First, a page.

Tuesday, 17 January 2012
Review: Theodora Goss, 'The Thorn and the Blossom'
The Thorn and the Blossom: a Two-Sided Love Story
Quirk Books, 2012
Reading The Thorn and the Blossom is an intriguingly different experience from the usual. The reader chooses whether to begin with Brendan's story, or to turn the book and begin with Evelyn.
I began with Brendan's story. My first delighted surprise was how the book itself behaved - it opened like an accordion. On one side you can read from one character's viewpoint, then you can turn the book over and read from the other protagonist's point of view. The whole book is beautifully produced, with heavy paper and lush illustrations, making reading it a very satisfying and tactile experience.
Each summer, Brendan works in his father's bookshop in the Cornish town of Clewes , a place he has lived all his life but one which no longer feels like home to him now that he is studying literature at Oxford . One day he encounters a striking, auburn-haired young woman in the shop and they introduce themselves - Brendan and Evelyn.
Brendan asks Evelyn to walk with him to a local circle of ancient standing stones called Gawan's Court - a place where, according to legend, the Arthurian knight Gawan and Cornish Queen Elowen had fought giants and fallen in love before being parted by a giantess's curse. While at the circle. Brendan sees Evelyn briefly as the tragic Queen Elowen. He dismisses the brief vision as unimportant, but is attracted to Evelyn and arranges to meet her again. This time they spend the week together and Brendan becomes convinced he is falling in love with the young American.
But there are obstacles. Evelyn will be leaving soon, returning to Boston , and there is a strange mystery about her. When Brendan kisses her, she reacts as if in horror and flees. She gives no explanation and Brendan is desolate.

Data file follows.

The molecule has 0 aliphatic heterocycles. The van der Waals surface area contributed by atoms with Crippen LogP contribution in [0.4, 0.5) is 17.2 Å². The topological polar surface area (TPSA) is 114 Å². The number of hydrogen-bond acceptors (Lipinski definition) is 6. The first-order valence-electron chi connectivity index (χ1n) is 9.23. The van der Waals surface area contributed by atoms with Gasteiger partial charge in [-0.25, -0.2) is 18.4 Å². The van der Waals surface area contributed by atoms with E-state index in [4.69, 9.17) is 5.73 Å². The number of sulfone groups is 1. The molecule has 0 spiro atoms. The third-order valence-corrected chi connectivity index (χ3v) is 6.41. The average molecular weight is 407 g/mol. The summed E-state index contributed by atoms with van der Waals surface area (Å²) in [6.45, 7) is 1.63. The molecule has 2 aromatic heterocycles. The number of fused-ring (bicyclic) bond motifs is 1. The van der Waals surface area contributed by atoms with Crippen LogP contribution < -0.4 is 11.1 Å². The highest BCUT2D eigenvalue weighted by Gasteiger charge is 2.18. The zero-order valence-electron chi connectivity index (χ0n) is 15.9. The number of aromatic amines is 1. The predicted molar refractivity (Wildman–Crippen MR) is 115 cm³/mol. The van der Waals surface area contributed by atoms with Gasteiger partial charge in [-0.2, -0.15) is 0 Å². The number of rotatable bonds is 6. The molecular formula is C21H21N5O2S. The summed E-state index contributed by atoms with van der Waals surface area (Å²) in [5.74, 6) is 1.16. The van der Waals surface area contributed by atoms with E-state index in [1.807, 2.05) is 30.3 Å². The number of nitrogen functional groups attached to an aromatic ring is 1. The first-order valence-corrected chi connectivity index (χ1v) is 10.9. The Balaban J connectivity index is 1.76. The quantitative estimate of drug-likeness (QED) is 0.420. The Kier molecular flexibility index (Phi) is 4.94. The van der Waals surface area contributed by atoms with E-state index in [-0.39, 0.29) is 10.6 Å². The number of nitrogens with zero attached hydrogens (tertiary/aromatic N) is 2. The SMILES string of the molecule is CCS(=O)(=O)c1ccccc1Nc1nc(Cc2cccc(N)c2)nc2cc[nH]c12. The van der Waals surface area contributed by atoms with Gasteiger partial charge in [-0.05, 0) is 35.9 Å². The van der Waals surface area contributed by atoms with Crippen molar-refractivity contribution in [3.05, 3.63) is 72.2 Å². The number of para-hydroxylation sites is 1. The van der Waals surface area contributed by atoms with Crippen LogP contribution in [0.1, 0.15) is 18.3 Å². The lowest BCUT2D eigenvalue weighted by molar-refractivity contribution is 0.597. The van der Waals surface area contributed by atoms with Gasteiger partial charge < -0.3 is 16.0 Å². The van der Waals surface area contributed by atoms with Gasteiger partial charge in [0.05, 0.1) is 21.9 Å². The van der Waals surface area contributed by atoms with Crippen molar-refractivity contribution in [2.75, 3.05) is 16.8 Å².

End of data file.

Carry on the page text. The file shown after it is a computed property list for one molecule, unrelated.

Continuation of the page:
Brendan puts his life back together. He completes his degree in medieval literature, finishes a translation of a long Cornish poem of 'The Tale of a Green Knight' - a Cornish version of Gawan and Elowen - and meets and marries another woman, Isabel.
Tragedy strikes again. Isabel is terribly injured in a riding accident and left in a deep coma. While she is still in this state in hospital, Evelyn reappears in Brendan's life when she applies for a college post where he also teaches.
They meet and resume a relationship, and this time it is consummated. Brendan makes a mistake, however, in not telling Evelyn about Isabel or her tragic condition. When Evelyn learns about Isabel and sees her in a coma, she flees again.
Will he win her back?
To learn if he does, I turned to the other half of the story, Evelyn's version.
Evelyn is fey. She sees the spirit world, including green men and fairies, and is deeply affected by it. Knowing this makes her behaviour more sympathetic and understandable, as it is suggested that she and Brendan are 'playing out' the love of Gawan and Elowen, only in a modern setting.
Both sides of the story end optimistically, with the hope that Brendan and Evelyn will defeat the curse that blighted Gawan and Elowen.
'The Thorn and the Blossom' is written in the style of a fable, with a lot of telling rather than showing. Despite this and despite feeling that the relationship between Brendan and his wife Isabel was rather under-developed, I found the story to be involving and rewarding - at times I almost felt to be inside the pages of a beautiful medieval manuscript.
It is a haunting, original read, if rather short, and I can certainly recommend it.
(Review of a copy sent unsolicited from the publisher.)
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